Appeals for changes in the ownership of farms still officially under the practically defunct Tanzania Sisal Authority (TSA) but effectively abandoned so that they could be used for other activities have resurfaced.
This time around stakeholders in Tanga Region, where five of the 12 farms are located, have asked the government to revoke TSA’s certificate of land ownership and have the same used for farming crops other than sisal and establishing industries.
They said at a meeting on the development of sisal held in Tanga recently that it was important for the government to hand over to them the farm, which have lain fallow for close to 30 years.
“We urge President Jakaya Kikwete to rescind the land title deeds to enable us to secure the abandoned farms for agricultural activities,” one of them was quoted as saying.
This is not the first time the issue of abandoned TSA farms is raised by stakeholders and investors.
The demand for resurrecting the 30,006-hectare farms into active business entities was first raised in the mid-1980s by Founding President Mwalimu Julius Kambarage Nyerere, mainly in a move meant to strengthen Ujamaa villages and the national economy.
Mwalimu directed that abandoned TSA sisal estates be turned over to villages for use in growing food and cash crops, telling regional authorities not to be ashamed of handing over badly managed estates to capable private firms.
“We nationalised sisal estates, but now it appears that we have failed to manage them. It is not a bad idea to hand them over to private firms with the ability to run them,” Mwalimu stated.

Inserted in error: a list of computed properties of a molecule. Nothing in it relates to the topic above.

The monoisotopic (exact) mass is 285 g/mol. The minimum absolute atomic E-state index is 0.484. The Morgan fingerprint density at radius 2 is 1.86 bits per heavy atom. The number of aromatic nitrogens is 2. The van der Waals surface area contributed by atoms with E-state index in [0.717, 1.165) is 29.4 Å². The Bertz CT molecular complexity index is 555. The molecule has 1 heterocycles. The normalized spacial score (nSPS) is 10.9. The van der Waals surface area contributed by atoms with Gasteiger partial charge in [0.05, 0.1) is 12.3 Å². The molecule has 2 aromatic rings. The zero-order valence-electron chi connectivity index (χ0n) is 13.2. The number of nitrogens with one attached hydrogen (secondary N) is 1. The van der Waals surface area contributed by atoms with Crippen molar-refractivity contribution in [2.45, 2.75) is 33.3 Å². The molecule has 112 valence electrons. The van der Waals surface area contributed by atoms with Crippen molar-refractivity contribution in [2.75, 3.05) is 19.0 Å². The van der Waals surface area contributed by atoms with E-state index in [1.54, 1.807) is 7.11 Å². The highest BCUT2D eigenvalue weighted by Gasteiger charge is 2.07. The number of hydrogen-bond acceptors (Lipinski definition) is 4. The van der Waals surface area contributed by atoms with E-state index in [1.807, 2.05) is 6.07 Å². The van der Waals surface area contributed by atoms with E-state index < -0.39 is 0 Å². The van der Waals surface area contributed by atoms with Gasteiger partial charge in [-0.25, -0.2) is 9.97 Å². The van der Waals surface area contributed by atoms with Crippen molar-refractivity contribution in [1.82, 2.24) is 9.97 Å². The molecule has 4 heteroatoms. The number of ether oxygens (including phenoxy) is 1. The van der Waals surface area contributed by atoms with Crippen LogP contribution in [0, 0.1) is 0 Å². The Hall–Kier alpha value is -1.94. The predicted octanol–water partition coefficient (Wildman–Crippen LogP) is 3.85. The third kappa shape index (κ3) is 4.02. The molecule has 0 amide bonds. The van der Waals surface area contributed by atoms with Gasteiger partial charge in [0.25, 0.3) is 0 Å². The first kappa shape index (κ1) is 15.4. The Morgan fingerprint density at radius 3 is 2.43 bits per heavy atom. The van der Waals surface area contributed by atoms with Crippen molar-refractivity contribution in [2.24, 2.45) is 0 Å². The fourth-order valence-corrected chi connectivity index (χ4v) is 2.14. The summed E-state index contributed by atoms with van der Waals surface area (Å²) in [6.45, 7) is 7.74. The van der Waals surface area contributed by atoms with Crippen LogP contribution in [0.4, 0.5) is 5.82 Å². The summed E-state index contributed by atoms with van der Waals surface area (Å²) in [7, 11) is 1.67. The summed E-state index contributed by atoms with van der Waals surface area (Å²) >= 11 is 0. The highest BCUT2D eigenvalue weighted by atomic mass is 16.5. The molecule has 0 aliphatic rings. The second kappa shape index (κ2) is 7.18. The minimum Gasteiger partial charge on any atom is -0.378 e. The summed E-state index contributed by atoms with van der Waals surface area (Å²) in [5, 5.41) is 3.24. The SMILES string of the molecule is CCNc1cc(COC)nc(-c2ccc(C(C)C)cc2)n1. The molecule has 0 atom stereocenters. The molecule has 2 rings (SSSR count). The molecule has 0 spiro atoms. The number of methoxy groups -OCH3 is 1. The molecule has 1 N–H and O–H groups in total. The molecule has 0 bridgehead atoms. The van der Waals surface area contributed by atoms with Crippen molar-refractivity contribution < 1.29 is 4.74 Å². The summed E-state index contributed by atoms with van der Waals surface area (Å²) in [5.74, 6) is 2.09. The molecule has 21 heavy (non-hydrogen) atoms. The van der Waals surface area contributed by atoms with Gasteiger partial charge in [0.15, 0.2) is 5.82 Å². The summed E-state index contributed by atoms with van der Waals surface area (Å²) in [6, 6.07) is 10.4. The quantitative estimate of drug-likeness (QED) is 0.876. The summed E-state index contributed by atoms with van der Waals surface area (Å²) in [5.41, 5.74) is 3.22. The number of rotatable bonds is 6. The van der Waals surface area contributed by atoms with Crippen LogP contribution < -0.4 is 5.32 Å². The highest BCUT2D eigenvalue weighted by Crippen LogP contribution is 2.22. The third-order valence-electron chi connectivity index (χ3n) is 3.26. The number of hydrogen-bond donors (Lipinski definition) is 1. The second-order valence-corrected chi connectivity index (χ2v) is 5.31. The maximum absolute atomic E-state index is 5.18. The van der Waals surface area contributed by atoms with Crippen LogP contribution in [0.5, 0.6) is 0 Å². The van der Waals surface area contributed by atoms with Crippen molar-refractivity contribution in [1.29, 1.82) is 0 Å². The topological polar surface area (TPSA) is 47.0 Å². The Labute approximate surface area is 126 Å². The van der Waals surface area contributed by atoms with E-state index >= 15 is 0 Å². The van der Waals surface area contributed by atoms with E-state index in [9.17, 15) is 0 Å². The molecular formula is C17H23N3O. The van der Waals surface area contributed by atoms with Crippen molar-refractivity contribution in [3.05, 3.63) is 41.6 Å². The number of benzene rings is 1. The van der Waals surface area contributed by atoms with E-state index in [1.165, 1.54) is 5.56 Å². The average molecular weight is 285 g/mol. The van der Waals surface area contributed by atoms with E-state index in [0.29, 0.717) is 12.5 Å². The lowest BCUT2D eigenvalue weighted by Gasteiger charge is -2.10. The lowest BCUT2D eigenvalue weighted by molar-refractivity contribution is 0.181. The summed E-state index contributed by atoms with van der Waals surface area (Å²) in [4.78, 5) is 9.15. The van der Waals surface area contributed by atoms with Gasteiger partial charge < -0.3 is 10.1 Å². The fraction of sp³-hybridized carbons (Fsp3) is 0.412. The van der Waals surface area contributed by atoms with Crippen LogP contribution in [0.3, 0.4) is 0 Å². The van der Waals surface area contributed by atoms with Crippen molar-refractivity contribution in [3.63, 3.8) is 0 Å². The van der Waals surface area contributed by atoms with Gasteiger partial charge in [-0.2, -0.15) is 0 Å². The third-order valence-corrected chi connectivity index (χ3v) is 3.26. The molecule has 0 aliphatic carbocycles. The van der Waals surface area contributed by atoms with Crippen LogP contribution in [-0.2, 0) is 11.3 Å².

It is well understood that sisal, whose production was put at about 220,000 tonnes per year upon nationalisation in 1967, was grown on fertile land in Tanga and Morogoro regions. However, until the mid-1980s when production dwindled to below 66,000 tonnes, these farms were abandoned and eventually degenerated into bushes.
Given the decline and the failure by TSA to manage the farms, there are only two options regarding the future of the respective land. One is to revive TSA, which is all but defunct, and empower it to resurrect its farms and run them.
Unfortunately this possibility appears far fetched because the authority itself is understood to be crumbling under the weight of debts, including a hefty amount of money in workers’ salary arrears.
The other option is to take a cue from the wise advice Mwalimu Nyerere gave some three decades ago and hand over all non-performing farms to surrounding villages or companies capable of running them better.
The problem is that the all-important farm title deeds are still in the hands of TSA and to have the farms turned active would mean selling them outright to interested buyers or having the title deeds revoked.
Whichever option the government picks, the issue is that the land – which happens to be most fertile – needs to be put to useful purpose.
In the circumstances, there is no reason the government should dillydally on the measures to take for the benefit of the nation.